Acute and Chronic Toxicity of Carbamazepine on the Release of Chitobiase, Molting, and Reproduction in Daphnia similis
International Journal of Environmental Research and Public Health
As one of the most frequently detected pharmaceutical compounds in aquatic environments, carbamazepine (CBZ) has recently been shown to cause acute and chronic toxicity in a variety of non-target aquatic organisms. However, little is known about the ecotoxicological effects it has on the molting and reproduction of crustaceans. The aim of the present work was to evaluate the acute and chronic toxic responses to CBZ in the crustacean Daphnia similis. After acute exposure (4 days), CBZ did not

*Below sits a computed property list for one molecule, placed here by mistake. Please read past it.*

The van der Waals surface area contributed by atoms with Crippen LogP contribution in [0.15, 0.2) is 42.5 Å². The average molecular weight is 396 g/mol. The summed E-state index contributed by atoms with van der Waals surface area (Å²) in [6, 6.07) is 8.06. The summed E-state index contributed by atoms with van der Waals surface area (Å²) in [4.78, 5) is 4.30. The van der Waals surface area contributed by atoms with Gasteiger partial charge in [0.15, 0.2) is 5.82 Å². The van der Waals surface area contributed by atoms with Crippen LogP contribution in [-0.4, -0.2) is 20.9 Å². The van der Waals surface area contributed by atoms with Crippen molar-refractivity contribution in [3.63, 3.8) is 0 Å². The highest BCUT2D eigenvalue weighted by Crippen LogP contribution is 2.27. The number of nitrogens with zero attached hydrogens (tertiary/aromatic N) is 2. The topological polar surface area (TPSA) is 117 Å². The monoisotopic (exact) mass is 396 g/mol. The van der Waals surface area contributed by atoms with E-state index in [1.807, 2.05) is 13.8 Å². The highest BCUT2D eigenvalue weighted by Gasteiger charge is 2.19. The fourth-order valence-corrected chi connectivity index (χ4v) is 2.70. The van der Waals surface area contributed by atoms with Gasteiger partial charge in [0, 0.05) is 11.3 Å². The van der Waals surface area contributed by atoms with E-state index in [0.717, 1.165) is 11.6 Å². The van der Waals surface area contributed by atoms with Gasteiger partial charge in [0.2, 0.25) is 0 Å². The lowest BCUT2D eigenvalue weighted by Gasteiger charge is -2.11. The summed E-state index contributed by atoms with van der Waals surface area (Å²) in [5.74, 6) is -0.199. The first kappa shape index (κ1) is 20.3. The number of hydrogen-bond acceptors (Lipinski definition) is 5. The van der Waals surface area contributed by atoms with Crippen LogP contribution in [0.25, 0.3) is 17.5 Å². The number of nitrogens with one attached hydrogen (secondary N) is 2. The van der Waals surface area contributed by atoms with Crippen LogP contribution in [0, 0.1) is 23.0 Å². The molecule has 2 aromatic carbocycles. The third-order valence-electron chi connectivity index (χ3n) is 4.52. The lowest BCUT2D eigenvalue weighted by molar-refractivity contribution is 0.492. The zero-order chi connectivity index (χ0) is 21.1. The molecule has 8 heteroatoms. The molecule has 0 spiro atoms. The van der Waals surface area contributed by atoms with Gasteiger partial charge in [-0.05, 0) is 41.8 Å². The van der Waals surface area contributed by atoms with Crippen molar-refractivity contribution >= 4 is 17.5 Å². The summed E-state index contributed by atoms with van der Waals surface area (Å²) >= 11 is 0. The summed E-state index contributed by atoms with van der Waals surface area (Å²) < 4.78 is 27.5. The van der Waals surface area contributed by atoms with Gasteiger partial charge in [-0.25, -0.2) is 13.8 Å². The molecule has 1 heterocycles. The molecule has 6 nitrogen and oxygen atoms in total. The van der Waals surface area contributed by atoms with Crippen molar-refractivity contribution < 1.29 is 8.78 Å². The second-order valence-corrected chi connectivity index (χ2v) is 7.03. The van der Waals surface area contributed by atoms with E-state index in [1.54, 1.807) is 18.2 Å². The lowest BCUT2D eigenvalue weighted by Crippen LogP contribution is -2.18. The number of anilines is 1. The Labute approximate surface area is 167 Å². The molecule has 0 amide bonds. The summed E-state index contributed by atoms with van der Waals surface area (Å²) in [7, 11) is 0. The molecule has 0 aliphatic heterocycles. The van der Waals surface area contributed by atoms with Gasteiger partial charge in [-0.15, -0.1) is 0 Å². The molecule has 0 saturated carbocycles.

... ys), CBZ did not cause lethal toxicity at the tested concentrations. However, CBZ did inhibit the molting and release of chitobiase at concentrations higher than 6.25 μg/L, with 96 h EC50 (median effective concentration) values of 864.38 and 306.17 μg/L, respectively. The results of chronic exposure showed that the mean number of molts, size of the first brood, mean number of offspring per brood, mean number of broods per female, and total offspring per female decreased significantly with increasing CBZ concentrations. Significant effects of CBZ on the molting or fecundity in D. similis were observed even at concentrations as low as 0.03 μg/L. In conclusion, CBZ can cause inhibition of molting, delayed reproduction, and reduced fecundity in D. similis. CBZ toxicity to D. similis depends on the timing and duration of the exposure. Moreover, our results indicated that CBZ would act as an endocrine disrupter in D. similis, as with vertebrates (e.g., fish).